MyNotes - Good Practice in Hybrid Courses


Fascinating findings regarding "good practice" in hybrid courses. My favorite was the listing of Chickering and Gamson's 7 principles of good practice:

  1. contact between faculty and students, 
  2. cooperation among students, 
  3. active learning, 
  4. prompt feedback, 
  5. time on tasks, 
  6. high expectations of students, and 
  7. respect for diverse student learning styles


This translates into the following for hybrid courses:

  1. provide clear guidelines for interactions with students; 
  2. create well-designed discussion assignments that require participation, engagement, and feedback; 
  3. require student-presented projects; 
  4. provide feedback on both assignments and inquiries; 
  5. establish deadlines; 
  6. communicate high expectations through challenging assignments and praise; and 
  7. allow students to express their own interests and points of view by choosing project topics.



Quotes:
JOLT - Journal of Online Learning and Teaching
    • MERLOT Journal of Online Learning and Teaching
      • Vol. 6, No. 4, December 2010
        • Constructing Communication in Blended Learning Environments: Students' Perceptions of Good Practice in Hybrid Courses
          • Stephanie Babb
            • Cynthia Stewart
              • Ruth Johnson
                • Distance learning includes courses that are taught at satellite campuses, through instructional television, as hybrid courses, and fully online. In the 2000-2001 academic year, 89% of 4-year public institutions offered some form of distance learning (Tallent-Runnels et al., 2006).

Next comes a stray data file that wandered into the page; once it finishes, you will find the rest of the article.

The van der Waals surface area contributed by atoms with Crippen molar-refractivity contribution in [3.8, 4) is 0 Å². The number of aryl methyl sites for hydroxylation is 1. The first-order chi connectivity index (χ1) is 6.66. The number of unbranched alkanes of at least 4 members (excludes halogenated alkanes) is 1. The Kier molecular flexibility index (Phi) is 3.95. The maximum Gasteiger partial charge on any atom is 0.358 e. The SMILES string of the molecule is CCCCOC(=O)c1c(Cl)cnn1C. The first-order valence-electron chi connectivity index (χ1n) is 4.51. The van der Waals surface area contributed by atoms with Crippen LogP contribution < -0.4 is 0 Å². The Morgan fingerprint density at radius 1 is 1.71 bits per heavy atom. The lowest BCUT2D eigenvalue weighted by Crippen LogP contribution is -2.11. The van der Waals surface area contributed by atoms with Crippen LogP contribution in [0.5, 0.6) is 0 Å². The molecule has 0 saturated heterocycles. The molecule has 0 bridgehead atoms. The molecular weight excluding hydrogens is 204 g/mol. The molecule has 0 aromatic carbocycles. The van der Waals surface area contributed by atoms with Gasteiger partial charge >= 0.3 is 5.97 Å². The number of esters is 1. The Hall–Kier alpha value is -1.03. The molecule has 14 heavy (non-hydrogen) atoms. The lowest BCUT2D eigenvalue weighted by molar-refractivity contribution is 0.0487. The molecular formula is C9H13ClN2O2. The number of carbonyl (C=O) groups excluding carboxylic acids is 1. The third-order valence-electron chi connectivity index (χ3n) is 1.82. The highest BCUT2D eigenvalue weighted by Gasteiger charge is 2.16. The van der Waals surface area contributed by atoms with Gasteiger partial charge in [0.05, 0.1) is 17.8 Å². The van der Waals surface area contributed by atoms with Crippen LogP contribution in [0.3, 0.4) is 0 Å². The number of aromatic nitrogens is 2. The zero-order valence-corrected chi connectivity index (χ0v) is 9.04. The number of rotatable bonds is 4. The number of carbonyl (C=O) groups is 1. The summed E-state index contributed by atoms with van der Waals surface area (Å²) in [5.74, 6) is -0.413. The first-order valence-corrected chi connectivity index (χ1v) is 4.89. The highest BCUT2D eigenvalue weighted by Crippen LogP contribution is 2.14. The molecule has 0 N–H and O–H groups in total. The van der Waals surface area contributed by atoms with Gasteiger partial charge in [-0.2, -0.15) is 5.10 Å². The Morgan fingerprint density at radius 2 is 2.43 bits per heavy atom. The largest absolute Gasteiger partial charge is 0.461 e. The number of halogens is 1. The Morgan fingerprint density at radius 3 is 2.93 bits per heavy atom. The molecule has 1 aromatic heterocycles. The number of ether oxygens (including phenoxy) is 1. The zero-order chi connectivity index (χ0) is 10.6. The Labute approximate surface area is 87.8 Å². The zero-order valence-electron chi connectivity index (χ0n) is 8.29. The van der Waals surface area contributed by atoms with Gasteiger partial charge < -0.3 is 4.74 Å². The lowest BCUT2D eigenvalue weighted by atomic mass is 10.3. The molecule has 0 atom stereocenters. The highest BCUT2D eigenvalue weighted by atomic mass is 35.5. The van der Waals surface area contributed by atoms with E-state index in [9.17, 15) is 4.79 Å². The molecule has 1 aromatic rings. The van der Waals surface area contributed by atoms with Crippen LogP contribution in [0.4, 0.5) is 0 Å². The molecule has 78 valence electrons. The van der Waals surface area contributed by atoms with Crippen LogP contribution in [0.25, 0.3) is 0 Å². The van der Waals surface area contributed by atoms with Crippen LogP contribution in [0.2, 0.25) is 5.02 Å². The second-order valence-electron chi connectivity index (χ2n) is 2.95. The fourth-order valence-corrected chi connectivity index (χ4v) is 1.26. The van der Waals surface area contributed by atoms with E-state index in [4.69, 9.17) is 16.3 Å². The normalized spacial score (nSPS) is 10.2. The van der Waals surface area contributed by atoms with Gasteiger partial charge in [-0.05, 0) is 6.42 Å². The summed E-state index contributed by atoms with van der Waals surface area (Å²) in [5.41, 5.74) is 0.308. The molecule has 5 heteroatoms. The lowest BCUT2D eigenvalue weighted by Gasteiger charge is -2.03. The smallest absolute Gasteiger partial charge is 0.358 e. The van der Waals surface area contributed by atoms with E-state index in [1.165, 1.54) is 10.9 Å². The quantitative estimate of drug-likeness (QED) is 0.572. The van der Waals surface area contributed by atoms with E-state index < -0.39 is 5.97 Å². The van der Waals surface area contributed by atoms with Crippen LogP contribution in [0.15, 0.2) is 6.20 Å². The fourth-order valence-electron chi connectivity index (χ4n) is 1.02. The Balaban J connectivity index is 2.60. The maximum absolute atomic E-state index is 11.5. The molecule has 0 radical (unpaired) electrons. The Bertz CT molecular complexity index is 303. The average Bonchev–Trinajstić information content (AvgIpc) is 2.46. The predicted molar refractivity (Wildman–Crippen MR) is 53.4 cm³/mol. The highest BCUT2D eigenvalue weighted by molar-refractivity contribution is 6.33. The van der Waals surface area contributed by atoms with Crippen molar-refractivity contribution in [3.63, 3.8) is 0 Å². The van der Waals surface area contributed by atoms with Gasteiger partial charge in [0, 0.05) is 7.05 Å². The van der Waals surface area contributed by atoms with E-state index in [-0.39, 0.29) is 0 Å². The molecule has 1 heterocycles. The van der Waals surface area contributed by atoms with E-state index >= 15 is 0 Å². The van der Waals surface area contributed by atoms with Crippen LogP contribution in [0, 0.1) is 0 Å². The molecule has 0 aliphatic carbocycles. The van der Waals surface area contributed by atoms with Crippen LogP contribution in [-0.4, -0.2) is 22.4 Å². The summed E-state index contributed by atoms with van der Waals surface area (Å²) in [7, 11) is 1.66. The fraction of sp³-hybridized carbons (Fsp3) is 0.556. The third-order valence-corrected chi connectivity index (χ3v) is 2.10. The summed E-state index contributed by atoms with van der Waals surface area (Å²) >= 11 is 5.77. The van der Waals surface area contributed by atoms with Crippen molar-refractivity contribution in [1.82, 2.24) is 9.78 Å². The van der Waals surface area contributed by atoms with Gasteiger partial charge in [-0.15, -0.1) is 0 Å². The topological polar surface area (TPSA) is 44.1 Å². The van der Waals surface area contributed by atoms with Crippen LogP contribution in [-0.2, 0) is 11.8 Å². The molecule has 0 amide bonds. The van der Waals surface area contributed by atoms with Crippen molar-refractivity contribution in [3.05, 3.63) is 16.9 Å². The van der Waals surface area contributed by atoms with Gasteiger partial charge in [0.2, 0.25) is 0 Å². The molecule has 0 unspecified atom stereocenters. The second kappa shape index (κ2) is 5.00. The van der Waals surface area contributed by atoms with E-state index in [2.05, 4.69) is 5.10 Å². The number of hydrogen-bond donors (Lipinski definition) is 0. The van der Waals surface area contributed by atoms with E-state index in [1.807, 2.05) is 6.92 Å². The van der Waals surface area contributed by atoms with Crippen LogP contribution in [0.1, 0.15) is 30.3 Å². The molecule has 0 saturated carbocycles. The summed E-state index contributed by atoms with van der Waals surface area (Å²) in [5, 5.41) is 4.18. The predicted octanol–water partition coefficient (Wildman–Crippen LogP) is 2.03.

• During the 2006-2007 academic year, the percentage of distance education courses offered remained unchanged, but the percentage of hybrid courses increased from 35% to 64% (NCES, 2008). 
                  • Another study reported that professors, already using blended learning, expected to offer more than 40% of their courses in the blended format by the year 2013 (Bonk & Kim, 2006).
                    • hybrid, or blended, courses are a combination of online and traditional, face-to-face courses. The goal of hybrid courses is often to combine quality features of traditional classroom teaching with quality features of online courses in order to promote active, independent learning and reduce time in the classroom (Aycock, Garnham, & Kaleta, 2002)
                      • online and hybrid educators recognize the importance of creating a learning environment that fosters interaction, dialogue, and mentoring in an effort to produce learning outcomes similar to those in traditional courses.
                        • both students and professors have to learn how to have meaningful online communication.
                          • a well-designed hybrid course (Oblinger & Hawkins, 2006), which should foster a collaborative learning environment that encourages students' interactions with the course content, the professor, and fellow classmates (Hostetter & Busch, 2006)
                            • A study found that, when compared with traditional courses, the hybrid delivery mode can result in higher grades and improved learning outcomes (Dowling, Godfrey, & Gyles, 2003), as well as students' perceptions of greater learning and motivation (Leh, 2002; Riffell & Sibley, 2003).
                              • Students in hybrid courses also feel a stronger sense of community with their classmates and professor when compared with both traditional and online students (Rovai & Jordan, 2004)
                                • A sense of community, which is measured by students' perceptions of connectedness and learning, has been repeatedly shown to be important in the process of learning (Chavis, Hogge, McMillan, & Wandersman, 1986; McMillan & Chavis, 1986; Riger & Lavrakas, 1981; Sarason, 1974),